We’ve all heard the term “Golden Age of Television,” which posits that we’ve entered an era where television shows have grown more ambitious, more prestigious, and more universally recognized as a major art form rather than just a passing entertainment. What really makes for a golden age, however, is the conversation provoked by the art form. With that in mind, The Guardian’s Lili Loofbourow has coined a new age: The Bronze Age of Television Criticism.
Loofbourow writes that television has become the common text among the American public as their skepticism and lack of trust in traditional news has gone through the roof. Few can agree on which coverage of Michael Brown’s death to trust, as “there are several different angles from which to tell a ‘true’ story, and that the public trusts none of them.” Television doesn’t have that mediation problem:
Television, by contrast, is refreshingly concrete. We all have direct access to the same information, and so we can discuss what constitutes consent untroubled by hypotheticals about whether Cersei was drinking or changed her mind the next day. The fact that “Game of Thrones” is fiction means, ironically enough, that it feels unmediated. We aren’t reliant on a mythical agenda-wielding intermediary (a journalist, say, or a woman) and can instead witness the event in question “directly”.
But the main reason people gave was social: an urge to confirm that one’s lonely experience of the show was shared. To check that one is still consuming one’s culture correctly, to collaborate, and (this was a big one) to feel sane, normal, emotionally and ethically less alone…The TV recap grew up into the TV essay, and it has led to a new style of TV consumption that’s analytical, aesthetic, active and social. We may still be couch potatoes, but we’re interested couch potatoes, invested in finding not just entertainment but meaning and community in the viewing experience – and the conversation about that experience.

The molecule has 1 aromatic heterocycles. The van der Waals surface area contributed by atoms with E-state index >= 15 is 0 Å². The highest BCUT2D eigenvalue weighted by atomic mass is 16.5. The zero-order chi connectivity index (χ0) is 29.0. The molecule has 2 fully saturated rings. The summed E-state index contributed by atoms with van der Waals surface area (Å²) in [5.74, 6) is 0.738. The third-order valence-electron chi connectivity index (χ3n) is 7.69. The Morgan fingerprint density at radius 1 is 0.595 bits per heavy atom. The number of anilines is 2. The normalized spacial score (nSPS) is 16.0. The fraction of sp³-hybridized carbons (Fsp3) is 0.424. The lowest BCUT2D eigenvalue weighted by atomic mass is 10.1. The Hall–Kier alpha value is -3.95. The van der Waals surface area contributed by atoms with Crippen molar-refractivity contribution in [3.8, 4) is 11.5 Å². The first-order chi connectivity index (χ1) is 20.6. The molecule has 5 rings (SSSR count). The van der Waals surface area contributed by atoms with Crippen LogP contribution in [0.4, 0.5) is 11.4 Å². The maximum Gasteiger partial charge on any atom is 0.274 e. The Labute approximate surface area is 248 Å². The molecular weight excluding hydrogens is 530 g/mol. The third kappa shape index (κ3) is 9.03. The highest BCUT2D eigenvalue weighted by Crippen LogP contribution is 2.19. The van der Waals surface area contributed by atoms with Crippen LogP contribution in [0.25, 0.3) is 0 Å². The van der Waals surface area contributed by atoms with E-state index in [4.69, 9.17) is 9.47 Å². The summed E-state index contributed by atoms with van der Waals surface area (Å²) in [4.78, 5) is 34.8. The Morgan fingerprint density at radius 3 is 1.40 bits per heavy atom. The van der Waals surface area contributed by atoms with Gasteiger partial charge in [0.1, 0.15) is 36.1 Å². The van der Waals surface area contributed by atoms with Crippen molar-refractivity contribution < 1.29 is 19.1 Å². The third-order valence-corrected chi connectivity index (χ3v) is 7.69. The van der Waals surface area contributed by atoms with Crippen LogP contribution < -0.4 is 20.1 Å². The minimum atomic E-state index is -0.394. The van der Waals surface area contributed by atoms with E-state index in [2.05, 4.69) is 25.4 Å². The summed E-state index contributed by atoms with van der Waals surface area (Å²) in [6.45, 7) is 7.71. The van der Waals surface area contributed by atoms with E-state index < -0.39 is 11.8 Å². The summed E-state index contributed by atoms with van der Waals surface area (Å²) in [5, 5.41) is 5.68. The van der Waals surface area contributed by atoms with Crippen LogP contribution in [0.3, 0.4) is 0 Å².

The idea of television turning the viewing masses into a community is not a new one, though it has certainly grown in the digital age from a water-cooler situation to one giant, culture-wide conversation. The viewing public has taken an active part in debate over aesthetics and storytelling. What’s most notable, however, is that popular television shows have not only supplanted the news (and, Loofbourow argues, commonly-held western religious beliefs) as the common text, but also as the primary cultural text for conversations about ethics. Loofbourow cites a key example of how TV fans watched the now-infamous scene of Cersei Lannister’s rape and disagreed with the show’s creators about what happened.
When showrunners David Benioff and DB Weiss and director Alex Graves claimed, after the episode aired, that it was not a rape, it changed nothing for viewers. As presented, the scene showed a rape, and – insofar as the public interpretation of that scene could be measured – a rape it remained. That’s fascinating. That fans’ and critics’ interpretation of what happened departed so dramatically from the director’s – and that the difference persisted even after the creators weighed in – testifies to how robust these analytical communities have become.
“Game of Thrones” is the primary example in Loofbourow’s piece, but any number of other shows will do here. Loofbourow briefly mentions the 1,000+ A.V. Club article on “True Detective” and how the show became as much of a battleground for the ethical debate about the treatment of women in popular culture as it was about whether or not that long-take scene was breathtaking or distracting. While plenty of commenters on different sites claimed it was little more than white-knighting (some just dismissive, some brazenly sexist), there was still an open conversation about how sure-handed of the show’s autocritical treatment of misogynists was, and whether or not it eventually became the thing it was ostensibly criticizing. Some said yes, some said no, but most agreed that the show could probably benefit next season by including female characters who weren’t there entirely to have sex or die.
The debate during recaps goes beyond violent shows as well. Comment sections for “Girls” sometimes (OK, often) spiral into misogyny, but they also spark vibrant conversations about privilege, narcissism, and how whether or not the show handles its own autocricism well or not. “The Mindy Project’s” recent episode “I Slipped” brought up questions of consent. A recent episode of “Black-ish” covered whether or not it was OK to punish a child with spanking, and both TV critics and commenters found a way to talk about it as it related to race and class.
Should we lament that these conversations aren’t happening outside of the television criticism sphere (except in highly polarized shouting matches)? Definitely, but they are happening, and that’s important. Now if only we can shape that into caring beyond the realm of fiction.